After spending a day checking out a couple sights in Houston, it was time to continue heading east. Next stop: The Big Easy
Typically, I’ll look at a map every night and figure out where I want to sleep the next night. After a quick search online, I found a hostel, the NOLA Jazz House, on Canal Street. A bed in the co-ed 6 person dorm was $15/night, I’ll take it. I didn’t learn until I checked in that the dorm’s are limited to international travelers and students. I am neither. The hostess turned a blind eye for the first night, but for the second night I had to upgrade to a private room.
The French Quarter
Getting to the French Quarter was simple enough. I just hopped on the street car and rode it down Canal Street for about 20 minutes until it deposited me pretty much at the banks of the Mississippi River.
There is a very nice WWII museum in downtown New Orleans, and normally it would be at the top of my list of places to visit. But this is New Orleans, what is more iconic than visiting the the French Quarter? The WWII museum will have to wait for another visit.
Every meal I ate while I was in town was excellent. The first night I was there, I asked the hostess for recommendations on where to have dinner. Apparently she’s a foodie and she has very strong preferences on where she likes to eat. She recommend a place called Neyow’s Creole Cafe. Apparently this place occupies slot’s one, two and three on her top 10 list. How can I ignore a recommendation like that?
She wasn’t wrong. The food was great and it was pretty popular too. Even on a Wednesday evening there was a wait.
This was my first hostel experience, and I enjoyed it. I met a 20-something college student from Newcastle England. Her accent was so thick that I had difficulty understanding what she was saying. She was looking a little rough around the edges and I commented on it. Apparently she had been partying for the last 3 or 4 days and she was finally starting to sober up.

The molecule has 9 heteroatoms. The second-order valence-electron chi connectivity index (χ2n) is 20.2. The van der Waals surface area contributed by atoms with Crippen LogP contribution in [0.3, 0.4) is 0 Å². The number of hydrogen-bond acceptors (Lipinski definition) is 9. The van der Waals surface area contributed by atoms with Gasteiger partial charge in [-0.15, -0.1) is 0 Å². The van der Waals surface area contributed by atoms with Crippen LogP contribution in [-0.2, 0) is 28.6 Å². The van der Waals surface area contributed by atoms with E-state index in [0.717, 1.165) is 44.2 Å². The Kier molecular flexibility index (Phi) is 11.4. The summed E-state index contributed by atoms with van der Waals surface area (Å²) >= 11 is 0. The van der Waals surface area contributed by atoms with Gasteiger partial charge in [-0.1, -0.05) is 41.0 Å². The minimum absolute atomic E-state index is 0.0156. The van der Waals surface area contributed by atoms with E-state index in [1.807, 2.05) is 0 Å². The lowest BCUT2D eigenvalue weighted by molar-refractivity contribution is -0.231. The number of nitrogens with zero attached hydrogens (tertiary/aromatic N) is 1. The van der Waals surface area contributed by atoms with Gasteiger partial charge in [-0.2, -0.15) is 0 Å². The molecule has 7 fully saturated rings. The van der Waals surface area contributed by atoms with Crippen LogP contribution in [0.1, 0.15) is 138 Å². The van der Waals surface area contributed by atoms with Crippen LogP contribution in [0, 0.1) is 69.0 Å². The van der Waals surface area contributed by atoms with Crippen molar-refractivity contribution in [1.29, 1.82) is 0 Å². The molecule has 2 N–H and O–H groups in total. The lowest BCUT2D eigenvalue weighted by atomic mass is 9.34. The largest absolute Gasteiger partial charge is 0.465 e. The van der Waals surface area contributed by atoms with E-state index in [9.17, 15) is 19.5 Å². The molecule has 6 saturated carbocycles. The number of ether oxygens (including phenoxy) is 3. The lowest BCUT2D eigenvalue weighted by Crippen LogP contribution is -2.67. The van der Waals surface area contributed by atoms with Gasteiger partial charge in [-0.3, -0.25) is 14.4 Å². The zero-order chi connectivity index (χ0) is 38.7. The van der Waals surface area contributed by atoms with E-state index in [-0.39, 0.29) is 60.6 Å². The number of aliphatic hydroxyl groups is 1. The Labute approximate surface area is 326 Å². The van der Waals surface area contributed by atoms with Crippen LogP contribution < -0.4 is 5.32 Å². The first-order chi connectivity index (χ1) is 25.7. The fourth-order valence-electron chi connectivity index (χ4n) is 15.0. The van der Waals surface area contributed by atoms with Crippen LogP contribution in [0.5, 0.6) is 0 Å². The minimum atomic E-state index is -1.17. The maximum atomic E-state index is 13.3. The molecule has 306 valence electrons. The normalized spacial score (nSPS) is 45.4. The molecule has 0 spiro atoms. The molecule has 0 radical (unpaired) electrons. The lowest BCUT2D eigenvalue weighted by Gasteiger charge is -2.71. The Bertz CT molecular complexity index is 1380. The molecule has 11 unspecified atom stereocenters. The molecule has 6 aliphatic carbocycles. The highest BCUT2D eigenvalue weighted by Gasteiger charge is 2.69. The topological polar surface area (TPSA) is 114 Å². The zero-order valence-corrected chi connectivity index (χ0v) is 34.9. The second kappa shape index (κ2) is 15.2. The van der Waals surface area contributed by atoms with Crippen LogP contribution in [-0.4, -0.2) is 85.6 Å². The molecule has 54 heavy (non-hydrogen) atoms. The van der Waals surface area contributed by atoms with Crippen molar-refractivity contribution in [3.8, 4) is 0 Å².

I also met a couple from Poland. They had been working in Cleveland OH and now they were headed west on a coast-to-coast road trip. From New Orleans they were headed to Houston, then El Paso and north towards Albuquerque. I suggested a few places to visit in Houston. I also suggested they visit the Carlsbad Caverns on their way north from El Paso.
After spending the morning exploring the French Quarter, I decided to go see me some gators. The hostel had some flyers for the Louisiana Tour Company. They offer air boat tours through the swamp and at this time of year, there were plenty of gators to be seen. My tour guide was good at what he did. He was very knowledgeable about the swamp environment and all the creepy crawly’s that inhabit it.
I learned more about gators in those two hours than I had ever thought to ask.
When a gator eats a big meal and they need help digesting it, they will sit in the sun like this. The extra heat helps them digest dinner.
There are more than gators and bugs in the swamp, or so I’m told. Other than the gators, this bird was the only animal I saw on the water.
Meet Miller Light, our guides new alligator. It turns out that the reason he’s so knowledgeable about the swamp is that he’s a conversationalist and tour boat operator is his side job. On the tour before mine he released a 4 foot gator, named Bud Light, that he had been raising for the last two years. It turns out, all of his gators are named after beer.
He catches new born gators and raises them until they are 4 foot long. Once they reach that size, a vet tags them and they are released into the wild where they can be tracked. Gators that are left to grow in the wild have a 2% chance of survival. The gators that the guide raises and tags have an 80% chance of survival.
Alligators are instinctual predators, their brain’s are too simple to be domesticated. Though they can be conditioned to react in certain ways, like Pavlov’s dog. Apparently, because they are so instinctual, being raised in captivity doesn’t affect their chances of survival in the wild.
As this guy was swimming up to our boat I saw several other gators floating around. I was kind of surprised because I had expected gators to be territorial. I asked the guide about this and he said they are extremely territorial. Bubbles is the alpha male in this neck of the swamp and the other gators I was seeing were all female. They were part of his harem.
As we were heading out of Bubbles territory another gator came up to investigate. One of the other people on the boat asked if the guide was going to feed this one some marshmallows. The guide replied that if he fed this one in front of Bubbles, that Bubbles would kill her. So let’s not do that.
That concludes New Orleans. The next update will be the USS Alabama (BB-60). It will be short since I was only passing through when I came across it. Stay tuned!